The Kestrel project is all about freedom of computing and self-education using all-homebrew design, right down to having openly documented hardware and software at all levels, from register-transfer logic all the way up to OS API and user tutorials.
With the recent progress made on the Kestrel-3 emulator, I've decided to start to maintain the Kestrel documentation as an integral part of the development process. Happily, the very first results of this is now available for viewing. Click here to review the user's guide on LeanPub now!
With each passing day, technically capable consumers of computing technology increasingly lose their rights with computer hardware. The successful deployment of UEFI in the market, with Microsoft controlling which operating systems receive a key that permits it to be booted, poses a potential threat to system- and application-software and hardware development freedom. While some look to prominent Linux suppliers as an escape from the Intel/Microsoft/Hollywood oligarchy, I have taken a different route -- I decided to build my own computer completely from scratch. My computer architecture is fully open; anyone can review the source, learn from, and hack it to suit their needs.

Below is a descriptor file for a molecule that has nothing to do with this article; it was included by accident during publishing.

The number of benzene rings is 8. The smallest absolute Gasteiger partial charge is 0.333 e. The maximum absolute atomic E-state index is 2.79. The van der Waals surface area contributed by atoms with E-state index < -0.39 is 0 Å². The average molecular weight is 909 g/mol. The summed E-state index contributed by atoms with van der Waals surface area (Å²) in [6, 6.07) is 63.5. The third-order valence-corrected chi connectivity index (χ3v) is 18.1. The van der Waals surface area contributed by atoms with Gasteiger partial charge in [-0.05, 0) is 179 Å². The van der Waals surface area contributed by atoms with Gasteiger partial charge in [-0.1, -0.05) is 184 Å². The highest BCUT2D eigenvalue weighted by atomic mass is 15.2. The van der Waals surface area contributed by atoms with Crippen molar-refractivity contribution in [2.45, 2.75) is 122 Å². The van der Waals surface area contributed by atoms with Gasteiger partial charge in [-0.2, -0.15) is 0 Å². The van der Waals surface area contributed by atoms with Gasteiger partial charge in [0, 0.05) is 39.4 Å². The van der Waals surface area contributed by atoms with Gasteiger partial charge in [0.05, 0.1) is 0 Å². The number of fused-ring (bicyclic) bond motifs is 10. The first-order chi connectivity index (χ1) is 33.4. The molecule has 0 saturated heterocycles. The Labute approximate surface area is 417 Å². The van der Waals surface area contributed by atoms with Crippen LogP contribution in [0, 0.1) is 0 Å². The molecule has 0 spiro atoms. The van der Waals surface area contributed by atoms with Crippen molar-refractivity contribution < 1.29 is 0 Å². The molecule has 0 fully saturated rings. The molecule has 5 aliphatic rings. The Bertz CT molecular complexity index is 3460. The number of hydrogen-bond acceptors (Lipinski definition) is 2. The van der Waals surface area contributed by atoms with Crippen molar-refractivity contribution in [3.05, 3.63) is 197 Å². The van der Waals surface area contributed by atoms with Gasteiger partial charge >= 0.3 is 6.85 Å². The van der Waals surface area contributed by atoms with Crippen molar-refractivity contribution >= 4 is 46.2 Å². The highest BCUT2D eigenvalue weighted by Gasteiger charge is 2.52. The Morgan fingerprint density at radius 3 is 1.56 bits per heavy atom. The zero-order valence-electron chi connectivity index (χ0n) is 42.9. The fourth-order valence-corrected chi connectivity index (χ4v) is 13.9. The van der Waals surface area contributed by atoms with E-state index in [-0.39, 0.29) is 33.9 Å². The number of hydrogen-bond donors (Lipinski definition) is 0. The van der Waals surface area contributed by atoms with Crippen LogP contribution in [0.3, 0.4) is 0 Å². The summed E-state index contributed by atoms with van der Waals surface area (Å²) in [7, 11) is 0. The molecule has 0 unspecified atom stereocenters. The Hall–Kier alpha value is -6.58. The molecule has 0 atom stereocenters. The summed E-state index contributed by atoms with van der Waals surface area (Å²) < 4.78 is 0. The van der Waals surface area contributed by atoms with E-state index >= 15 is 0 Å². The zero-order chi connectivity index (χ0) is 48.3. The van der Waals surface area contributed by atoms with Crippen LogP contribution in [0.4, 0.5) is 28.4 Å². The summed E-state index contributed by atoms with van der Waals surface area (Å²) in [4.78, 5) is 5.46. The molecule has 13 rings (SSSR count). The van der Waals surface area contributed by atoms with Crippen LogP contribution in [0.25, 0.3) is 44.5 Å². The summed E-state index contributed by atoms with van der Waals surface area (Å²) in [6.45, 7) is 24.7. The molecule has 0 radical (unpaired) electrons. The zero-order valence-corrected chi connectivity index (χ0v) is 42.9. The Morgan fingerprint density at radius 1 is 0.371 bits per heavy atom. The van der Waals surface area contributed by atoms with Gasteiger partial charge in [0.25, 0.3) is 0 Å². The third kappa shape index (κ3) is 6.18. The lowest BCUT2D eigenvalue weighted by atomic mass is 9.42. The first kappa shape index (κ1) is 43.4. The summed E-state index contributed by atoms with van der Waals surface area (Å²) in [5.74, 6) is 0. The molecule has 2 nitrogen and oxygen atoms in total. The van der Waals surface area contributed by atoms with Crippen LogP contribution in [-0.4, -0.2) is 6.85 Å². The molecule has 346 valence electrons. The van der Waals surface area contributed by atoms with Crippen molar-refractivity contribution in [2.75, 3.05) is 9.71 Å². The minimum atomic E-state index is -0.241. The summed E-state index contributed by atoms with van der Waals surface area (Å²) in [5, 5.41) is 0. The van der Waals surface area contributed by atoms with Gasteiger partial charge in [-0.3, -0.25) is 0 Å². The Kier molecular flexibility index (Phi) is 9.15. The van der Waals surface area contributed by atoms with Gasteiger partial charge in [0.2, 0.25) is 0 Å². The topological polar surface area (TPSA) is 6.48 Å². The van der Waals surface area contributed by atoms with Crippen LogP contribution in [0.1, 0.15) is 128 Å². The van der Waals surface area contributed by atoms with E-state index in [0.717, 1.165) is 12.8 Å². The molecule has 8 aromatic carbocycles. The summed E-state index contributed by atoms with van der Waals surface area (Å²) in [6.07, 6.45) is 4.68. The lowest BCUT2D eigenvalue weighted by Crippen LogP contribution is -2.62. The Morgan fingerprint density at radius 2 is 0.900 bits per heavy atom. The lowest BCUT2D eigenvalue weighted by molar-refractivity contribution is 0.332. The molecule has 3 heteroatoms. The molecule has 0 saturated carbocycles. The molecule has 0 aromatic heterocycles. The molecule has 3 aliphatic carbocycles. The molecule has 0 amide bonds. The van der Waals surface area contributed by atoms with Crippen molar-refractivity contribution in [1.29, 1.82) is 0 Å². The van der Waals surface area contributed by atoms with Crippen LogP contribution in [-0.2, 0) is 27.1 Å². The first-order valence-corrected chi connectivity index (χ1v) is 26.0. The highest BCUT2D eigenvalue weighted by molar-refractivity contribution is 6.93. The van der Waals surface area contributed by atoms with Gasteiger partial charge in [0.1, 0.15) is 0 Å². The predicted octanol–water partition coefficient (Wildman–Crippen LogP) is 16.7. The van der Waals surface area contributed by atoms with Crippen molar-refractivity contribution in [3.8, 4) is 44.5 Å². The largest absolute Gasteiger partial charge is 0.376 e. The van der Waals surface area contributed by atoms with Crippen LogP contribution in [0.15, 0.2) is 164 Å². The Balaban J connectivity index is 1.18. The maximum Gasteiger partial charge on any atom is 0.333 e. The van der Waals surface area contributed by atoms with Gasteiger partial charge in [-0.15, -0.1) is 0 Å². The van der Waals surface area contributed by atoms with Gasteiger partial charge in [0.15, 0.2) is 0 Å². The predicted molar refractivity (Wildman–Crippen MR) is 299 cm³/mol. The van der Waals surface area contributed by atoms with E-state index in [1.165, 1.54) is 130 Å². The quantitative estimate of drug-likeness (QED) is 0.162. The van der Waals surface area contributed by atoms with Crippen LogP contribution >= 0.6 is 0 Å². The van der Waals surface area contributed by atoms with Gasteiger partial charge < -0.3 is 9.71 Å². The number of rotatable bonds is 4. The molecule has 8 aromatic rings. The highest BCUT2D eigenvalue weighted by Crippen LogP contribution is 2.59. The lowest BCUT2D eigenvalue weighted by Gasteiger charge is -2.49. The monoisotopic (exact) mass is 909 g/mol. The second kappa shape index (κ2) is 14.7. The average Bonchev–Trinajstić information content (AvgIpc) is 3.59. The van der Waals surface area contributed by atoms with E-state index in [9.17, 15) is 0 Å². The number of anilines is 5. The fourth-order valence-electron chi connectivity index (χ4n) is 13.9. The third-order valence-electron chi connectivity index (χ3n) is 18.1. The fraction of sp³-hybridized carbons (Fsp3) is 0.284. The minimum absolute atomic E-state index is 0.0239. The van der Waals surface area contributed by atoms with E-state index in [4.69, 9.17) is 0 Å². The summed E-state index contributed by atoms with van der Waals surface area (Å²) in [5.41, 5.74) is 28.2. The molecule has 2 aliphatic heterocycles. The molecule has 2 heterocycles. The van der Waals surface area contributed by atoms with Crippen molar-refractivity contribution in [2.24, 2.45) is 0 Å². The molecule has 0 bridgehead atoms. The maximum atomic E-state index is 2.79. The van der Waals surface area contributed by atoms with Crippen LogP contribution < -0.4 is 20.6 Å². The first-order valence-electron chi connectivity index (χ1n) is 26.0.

Today, I presented a tech-talk on what I'm currently thinking the Kestrel-3's I/O architecture should be. I'm calling the I/O implementation "PatientIO", as a pun on "RapidIO." For the purposes of this talk, PatientIO and RapidIO can be thought of identically. PatientIO differs from RapidIO only in how device enumeration happens, and on supported interconnect media; however, these topics are not covered.
The list below summarizes some of the most interesting ideas from each market or specific computer. Over time, as the Kestrel hardware and software evolves, you might see one or two of the ideas listed below shine through. Or, you might see something else all-together. This list cannot be considered exhaustive. Read more...